The Storytellers The Storytellers Experience the Rocklands wilderness


Lobostemon species (BORAGINACEAE - the Forget-me-not family)

INTEGRATION: The alchemy of Death and Rebirth

What is a wound? It is a place of brokenness or damage to the Self. Sometimes wounds are transient; sometimes they leave permanent scars. Sometimes the scars are on the inside, invisible. At other times they are worn like a soldier’s stripes on the battlefield of life.  To integrate a wound or scar, the damaged or altered tissue must merge with the healthy self. This implies a breaking down of sorts, and is where our story about Agtdaegeneesbos begins.

Agtdaegeneesbos, the eight-day-healer-bush, has been known as a wound healer for centuries. It was used by the first people of the Cape (the San and Khoi), while its relatives, some of the European Boraginaceae, such as Comfrey and Borage, have been used as healers of bones and wounds, fortifiers of soldiers…and compost activators, since antiquity. Yet much about the plant and its family remains an enigma, shrouded in myth, misunderstanding and seeming contradictions, because while these plants build up, they also break down.

The evidence of our senses may offer the first clue.

When Agtdaegeneesbos is applied to the skin – whether cut, burn, bite or rash, the pain intensifies quite radically before fading away as the healing begins. Traditional users call this the process of “pulling out the pain”. In homeopathy, one would say “like cures like”. But perhaps it is simply the death of compromised cells and pathogens.

Science tells us that Agtdaegeneesbos contains important wound healing and tissue rebuilding compounds, as well as amino acids, the building blocks of human protein. There are also compounds that protect the heart. But the plant (indeed much of the Borage family) also contains substances that are potentially toxic to the liver, if taken in isolation, at very high doses. These substances, known as Pyrrolizidine Alkaloids (PA’s) exist in order to protect the plant from herbivores, but also have many benefits in the body – they are potently anti-microbial and anti-inflammatory, and at high doses, able to kill cancer cells and interfere with the action of viruses, even HIV.  They may play a role in composting – a process quite as alchemical as scar integration.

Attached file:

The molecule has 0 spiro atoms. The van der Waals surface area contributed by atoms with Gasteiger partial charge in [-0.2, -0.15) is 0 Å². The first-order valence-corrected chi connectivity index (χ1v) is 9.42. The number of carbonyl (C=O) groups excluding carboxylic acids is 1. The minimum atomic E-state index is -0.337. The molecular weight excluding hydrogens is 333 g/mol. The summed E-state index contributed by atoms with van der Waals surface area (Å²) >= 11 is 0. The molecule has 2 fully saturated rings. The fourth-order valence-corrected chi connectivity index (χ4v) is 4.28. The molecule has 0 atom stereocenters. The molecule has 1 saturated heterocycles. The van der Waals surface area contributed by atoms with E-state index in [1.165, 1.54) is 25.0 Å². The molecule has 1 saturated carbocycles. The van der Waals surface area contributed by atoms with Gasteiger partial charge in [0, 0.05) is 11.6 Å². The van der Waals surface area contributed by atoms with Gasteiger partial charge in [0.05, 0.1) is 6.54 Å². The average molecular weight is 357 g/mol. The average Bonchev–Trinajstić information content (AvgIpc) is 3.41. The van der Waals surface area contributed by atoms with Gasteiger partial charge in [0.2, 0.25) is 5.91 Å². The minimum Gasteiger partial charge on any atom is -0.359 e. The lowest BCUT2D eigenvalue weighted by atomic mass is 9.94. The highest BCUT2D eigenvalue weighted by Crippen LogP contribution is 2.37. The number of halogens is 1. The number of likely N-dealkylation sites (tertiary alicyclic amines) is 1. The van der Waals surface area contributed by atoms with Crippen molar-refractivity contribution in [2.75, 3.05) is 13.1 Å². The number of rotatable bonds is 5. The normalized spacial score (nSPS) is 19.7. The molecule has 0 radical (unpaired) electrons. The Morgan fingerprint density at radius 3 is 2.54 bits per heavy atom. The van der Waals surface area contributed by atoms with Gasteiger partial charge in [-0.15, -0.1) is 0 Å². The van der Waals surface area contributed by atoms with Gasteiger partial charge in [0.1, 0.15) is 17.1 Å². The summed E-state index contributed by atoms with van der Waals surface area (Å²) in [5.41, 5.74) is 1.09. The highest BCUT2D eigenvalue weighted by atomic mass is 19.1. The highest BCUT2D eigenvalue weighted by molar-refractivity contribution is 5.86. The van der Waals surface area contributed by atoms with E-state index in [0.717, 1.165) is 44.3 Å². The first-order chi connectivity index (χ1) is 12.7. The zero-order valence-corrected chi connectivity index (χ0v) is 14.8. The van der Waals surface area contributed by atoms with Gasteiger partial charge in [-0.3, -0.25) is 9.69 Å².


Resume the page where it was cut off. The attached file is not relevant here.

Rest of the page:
Sometimes, it is essential to eliminate what is dead or detrimental to life before promoting new growth.

The process of composting involves the breaking down of that which has been discarded, in order to prepare rich and fertile ground, ready for new life. Comfrey leaves have been known, for a very long time, to aid and accelerate this process. The weedy but gorgeous Echium Vulgare (Blueweed or Vipers Bluegloss) is useful for the very same purpose. Blueweed is a cousin that is not indigenous, but still grows wild and plentiful, on the verges of land disturbed by agriculture. Like Comfrey, it is highly medicinal but also full of PA’s.
The gorgeous, trumpet shapes blooms with their pyjama pinstripes appear in Spring
From seemingly dead, dry wood sprouts fresh new life
The dried flower calyxes from the previous year look like little stars

The archetypal story of death and rebirth is one that is poignantly told by Agtdaegeneesbos as it grows in the wild.